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Computerised assessment of alcohol use and readiness to change in Spanish-speaking emergency department patients
  1. S Lotfipour,
  2. V Cisneros,
  3. W Hoonpongsimanont,
  4. S Roumani,
  5. B Chakravarthy,
  6. C Anderson
  1. University of California, Irvine School of Medicine, USA

    Abstract

    Background The rapid growth of the Latino population in the US requires increased attention for prevention, screening, and treatment for alcohol-related problems. We offer English and Spanish-speaking emergency department (ED) patients a computerised alcohol screening and brief intervention (CASI) programme. CASI utilises the Alcohol Disorders Identification Test (AUDIT) for screening, compares daily and weekly drinking to National Institute on Alcohol Abuse and Alcoholism (NIAAA) thresholds for safe drinking and provides a brief intervention as necessary.

    Objectives To assess drinking patterns of Spanish-speaking patients using a bilingual CASI tablet.

    Methods This retrospective study was conducted in a tertiary university hospital ED between 2006 and 2010. Data from 1816 Spanish-speaking ED patients was analysed using descriptive statistics, the χ2 test for independence, and the Kruskal-Wallis rank sum test for comparisons using quantitative variables.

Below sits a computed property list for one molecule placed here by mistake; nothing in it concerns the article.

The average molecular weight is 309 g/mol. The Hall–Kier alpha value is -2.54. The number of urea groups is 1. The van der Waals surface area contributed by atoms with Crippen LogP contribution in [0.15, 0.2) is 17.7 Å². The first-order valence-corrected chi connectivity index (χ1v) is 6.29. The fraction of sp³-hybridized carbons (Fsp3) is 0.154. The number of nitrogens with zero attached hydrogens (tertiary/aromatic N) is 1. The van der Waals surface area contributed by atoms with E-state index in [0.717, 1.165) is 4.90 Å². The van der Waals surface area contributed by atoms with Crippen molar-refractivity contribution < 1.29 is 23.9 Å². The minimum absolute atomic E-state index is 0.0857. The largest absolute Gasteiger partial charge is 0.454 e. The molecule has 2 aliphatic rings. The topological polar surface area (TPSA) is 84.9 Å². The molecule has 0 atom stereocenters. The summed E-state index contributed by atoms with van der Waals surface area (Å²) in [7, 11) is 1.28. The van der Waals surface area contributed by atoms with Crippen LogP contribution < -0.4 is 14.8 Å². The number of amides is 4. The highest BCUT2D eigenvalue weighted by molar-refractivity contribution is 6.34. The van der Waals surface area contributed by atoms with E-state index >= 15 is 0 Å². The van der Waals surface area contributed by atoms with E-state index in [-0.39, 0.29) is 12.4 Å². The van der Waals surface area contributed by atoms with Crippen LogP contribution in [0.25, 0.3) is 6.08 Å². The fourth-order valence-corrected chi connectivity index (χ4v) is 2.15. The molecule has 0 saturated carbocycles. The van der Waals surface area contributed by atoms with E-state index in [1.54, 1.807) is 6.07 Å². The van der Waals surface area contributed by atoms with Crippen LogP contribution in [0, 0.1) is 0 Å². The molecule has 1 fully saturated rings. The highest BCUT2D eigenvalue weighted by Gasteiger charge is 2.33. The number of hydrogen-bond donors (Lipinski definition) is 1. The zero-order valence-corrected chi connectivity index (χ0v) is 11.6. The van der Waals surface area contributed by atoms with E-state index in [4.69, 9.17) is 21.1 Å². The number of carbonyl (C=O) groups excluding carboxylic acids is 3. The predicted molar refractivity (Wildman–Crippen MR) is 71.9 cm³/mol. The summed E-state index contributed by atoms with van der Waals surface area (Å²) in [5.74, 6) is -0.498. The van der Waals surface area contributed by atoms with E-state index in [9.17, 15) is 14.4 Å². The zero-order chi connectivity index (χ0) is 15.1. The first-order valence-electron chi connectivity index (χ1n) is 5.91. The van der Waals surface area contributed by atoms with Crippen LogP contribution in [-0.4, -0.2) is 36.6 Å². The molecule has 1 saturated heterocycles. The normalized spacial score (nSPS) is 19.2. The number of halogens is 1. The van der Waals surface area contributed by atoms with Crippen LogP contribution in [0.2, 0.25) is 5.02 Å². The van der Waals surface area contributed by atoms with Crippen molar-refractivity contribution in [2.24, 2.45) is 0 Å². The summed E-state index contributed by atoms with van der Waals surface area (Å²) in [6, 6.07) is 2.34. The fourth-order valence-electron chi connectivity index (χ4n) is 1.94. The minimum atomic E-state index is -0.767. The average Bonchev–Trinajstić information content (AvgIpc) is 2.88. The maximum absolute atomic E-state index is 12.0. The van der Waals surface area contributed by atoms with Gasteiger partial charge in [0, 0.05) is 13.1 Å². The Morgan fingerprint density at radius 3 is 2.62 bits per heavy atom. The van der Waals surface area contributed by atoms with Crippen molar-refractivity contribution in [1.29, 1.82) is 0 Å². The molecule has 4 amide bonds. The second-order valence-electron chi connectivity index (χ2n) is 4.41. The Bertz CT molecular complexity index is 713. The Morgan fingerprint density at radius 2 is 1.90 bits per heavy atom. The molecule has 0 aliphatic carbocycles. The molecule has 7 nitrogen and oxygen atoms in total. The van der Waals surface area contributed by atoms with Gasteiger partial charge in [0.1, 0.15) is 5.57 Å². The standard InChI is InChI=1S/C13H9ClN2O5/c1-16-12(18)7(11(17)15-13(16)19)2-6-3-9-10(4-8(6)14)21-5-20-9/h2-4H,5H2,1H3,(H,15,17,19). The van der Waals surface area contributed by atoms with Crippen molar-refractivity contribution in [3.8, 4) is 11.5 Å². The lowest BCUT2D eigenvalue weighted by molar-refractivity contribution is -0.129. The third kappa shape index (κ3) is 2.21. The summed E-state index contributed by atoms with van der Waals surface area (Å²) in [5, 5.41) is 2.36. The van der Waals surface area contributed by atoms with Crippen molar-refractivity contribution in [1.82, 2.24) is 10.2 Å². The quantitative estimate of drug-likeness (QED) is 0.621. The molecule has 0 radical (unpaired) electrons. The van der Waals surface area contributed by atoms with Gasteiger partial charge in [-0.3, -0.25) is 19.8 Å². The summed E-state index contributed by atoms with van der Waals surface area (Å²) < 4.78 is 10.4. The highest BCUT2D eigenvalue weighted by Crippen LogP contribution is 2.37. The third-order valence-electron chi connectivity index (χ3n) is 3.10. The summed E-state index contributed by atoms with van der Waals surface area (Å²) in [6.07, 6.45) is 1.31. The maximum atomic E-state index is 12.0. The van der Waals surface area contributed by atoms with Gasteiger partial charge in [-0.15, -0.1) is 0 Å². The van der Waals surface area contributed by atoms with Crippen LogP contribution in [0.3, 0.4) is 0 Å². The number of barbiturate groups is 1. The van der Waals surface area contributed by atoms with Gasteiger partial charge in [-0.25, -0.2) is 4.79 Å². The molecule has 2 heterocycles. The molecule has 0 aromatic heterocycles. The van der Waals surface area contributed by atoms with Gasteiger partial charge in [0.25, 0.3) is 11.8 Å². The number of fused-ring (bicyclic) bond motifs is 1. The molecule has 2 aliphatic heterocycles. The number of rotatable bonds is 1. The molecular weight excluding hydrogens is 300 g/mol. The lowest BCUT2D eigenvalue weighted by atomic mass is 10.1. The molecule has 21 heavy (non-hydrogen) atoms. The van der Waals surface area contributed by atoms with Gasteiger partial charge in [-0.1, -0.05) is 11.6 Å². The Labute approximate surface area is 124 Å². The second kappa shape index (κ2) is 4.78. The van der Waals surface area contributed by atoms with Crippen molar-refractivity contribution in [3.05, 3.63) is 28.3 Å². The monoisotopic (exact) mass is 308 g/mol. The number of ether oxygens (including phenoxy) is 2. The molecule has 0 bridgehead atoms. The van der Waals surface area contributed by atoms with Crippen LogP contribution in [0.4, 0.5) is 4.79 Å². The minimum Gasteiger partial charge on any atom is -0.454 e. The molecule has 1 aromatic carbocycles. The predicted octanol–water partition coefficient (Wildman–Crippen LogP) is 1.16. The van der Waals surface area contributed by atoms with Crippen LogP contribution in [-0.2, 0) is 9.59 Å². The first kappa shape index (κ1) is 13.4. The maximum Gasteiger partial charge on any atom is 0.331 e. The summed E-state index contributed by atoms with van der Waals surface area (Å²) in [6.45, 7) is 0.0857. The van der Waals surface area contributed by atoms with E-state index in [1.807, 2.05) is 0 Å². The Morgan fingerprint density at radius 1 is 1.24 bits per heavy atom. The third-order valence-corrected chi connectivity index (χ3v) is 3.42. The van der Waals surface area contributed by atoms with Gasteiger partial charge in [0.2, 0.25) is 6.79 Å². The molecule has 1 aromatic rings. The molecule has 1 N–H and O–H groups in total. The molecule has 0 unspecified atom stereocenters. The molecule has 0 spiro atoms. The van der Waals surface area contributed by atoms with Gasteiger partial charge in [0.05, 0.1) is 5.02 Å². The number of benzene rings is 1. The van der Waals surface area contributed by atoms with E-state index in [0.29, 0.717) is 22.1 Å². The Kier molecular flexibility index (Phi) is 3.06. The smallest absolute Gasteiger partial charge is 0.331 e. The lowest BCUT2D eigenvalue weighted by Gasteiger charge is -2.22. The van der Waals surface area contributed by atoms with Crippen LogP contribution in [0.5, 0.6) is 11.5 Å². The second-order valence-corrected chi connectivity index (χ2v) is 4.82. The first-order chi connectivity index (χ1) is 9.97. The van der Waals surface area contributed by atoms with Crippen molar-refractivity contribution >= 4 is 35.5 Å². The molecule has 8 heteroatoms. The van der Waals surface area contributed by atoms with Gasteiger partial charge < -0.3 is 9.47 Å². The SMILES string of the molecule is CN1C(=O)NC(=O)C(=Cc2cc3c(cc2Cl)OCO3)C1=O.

Results Overall, 15% of Spanish-speaking patients were at-risk drinkers, and 5% had an AUDIT score consistent with alcohol dependency (≥20). A higher percentage of Spanish-speaking males than females were at-risk drinkers or dependent. Spanish speaking males exhibited higher frequency of drinking days per week and higher number of drinks per day compared to females. Non-drinking behaviour increased in older patients and at-risk drinkers decreased. Males and females were ready to change their behaviour after intervention, 61% and 67% respectively.

    Significance CASI found significant at-risk and dependent drinking behaviour in Spanish-speaking ED patients. The majority of patients were ready to change their drinking behaviour. More alcohol screening and brief intervention should be tested and become readily accessible for Spanish-speaking patients.

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